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But, again, such a sharp distinction is peculiar to modern English; in Italian and French--as well as in the English written before the nineteenth century--the language of poetry is not exempt from the requirements of correctness, unless the poem has been expressly written in dialect.
This disregard for the grammar of poetry and fiction is connected with another curious feature of English-language values: unlike speakers of most Continental languages, we do not hold that there is a single "correct" accent, and we permit each area to set its own pronunciation standards. The New Yorker who drops his "r"s or the Englishman who pronounces his may be looked down on, but he is guilty only of a social gaffe, like the man who wears a polyester leisure suit.
It is inconceivable that a New York City teacher would tell his pupils that pronouncing "horse" to rhyme with "sauce" is "not English," in the way that a Tuscan teacher might tell his pupils that it is "not Italian" to pronounce "casa" as "hasa. Our linguistic values, being so particular to English, are by no means absolute or immutable. They must change, as they have already changed, along with the social composition of the English-speaking world. It was because of sweeping social changes in the eighteenth century that our present system of values arose. The new values were created in part by the rise of the middle class, with a corresponding increase in literacy; in part by the importation of the German-speaking Hanover court; and in part by the new conception of English as the language that extended over the whole of Great Britain and then the colonies.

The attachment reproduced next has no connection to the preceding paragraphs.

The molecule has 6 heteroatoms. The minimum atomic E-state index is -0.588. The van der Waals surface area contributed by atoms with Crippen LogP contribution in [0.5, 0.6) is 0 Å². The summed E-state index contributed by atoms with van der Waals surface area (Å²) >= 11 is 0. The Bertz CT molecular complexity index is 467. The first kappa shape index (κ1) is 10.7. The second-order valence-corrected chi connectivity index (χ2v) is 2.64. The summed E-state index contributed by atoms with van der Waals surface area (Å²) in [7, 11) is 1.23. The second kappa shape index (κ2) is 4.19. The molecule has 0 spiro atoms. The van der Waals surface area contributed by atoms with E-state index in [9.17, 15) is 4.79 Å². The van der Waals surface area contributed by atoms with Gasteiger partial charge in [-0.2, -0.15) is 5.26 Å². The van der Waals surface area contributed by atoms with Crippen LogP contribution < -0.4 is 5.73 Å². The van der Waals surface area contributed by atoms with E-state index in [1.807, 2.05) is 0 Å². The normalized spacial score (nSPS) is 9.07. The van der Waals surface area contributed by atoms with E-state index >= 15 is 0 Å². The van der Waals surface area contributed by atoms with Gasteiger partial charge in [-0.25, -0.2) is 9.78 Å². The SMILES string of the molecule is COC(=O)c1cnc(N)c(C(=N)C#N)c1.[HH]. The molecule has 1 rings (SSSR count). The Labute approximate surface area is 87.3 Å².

An immediate effect of these changes was the emergence of a new intellectual class, independent of aristocratic patronage, which came to cultural authority. If they did not manage to, as they put it, "ascertain" the English language in a fixed form for all time, they did at least succeed in establishing the linguistic ground rules that would hold for the next two hundred years. Unlike their Continental contemporaries, the English grammarians rejected the notion that national institutions should have any role in determining the models of correct usage.
In , Swift had seconded earlier suggestions by Dryden and others that an English academy be established, on the model of the Italian and French ones, and only the fall of the Tory government prevented his plan from being realized.
By mid-century, however, the idea was generally opposed, as inconsistent with what Johnson called "the spirit of English liberty. As Garrick wrote:. For the grammarians of the Age of Reason, the advantage of literary models was that their superiority could be defended by appeals to logic and sensibility. For the first time, a distinction was made between those parts of grammar that could be rationalized--diction, syntax, and the like--and those parts, like pronunciation, that were left to be ruled by arbitrary fashion.
Modern techniques of grammatical argument were introduced in this period: justification by logic, by literary precedent, by analogy, and by etymology. In fact, a good many of the specific dictates of prescriptive grammar were introduced then. It may be either consoling or disheartening to realize that grammarians have been railing for more than two hundred years against usages like It's me, the tallest of the two , and the man who I saw , with no sign of a resolution either way.
The grammarians have won some battles over the years-- most notably against the innocuous ain't , which educated speakers now use only in a jocular way.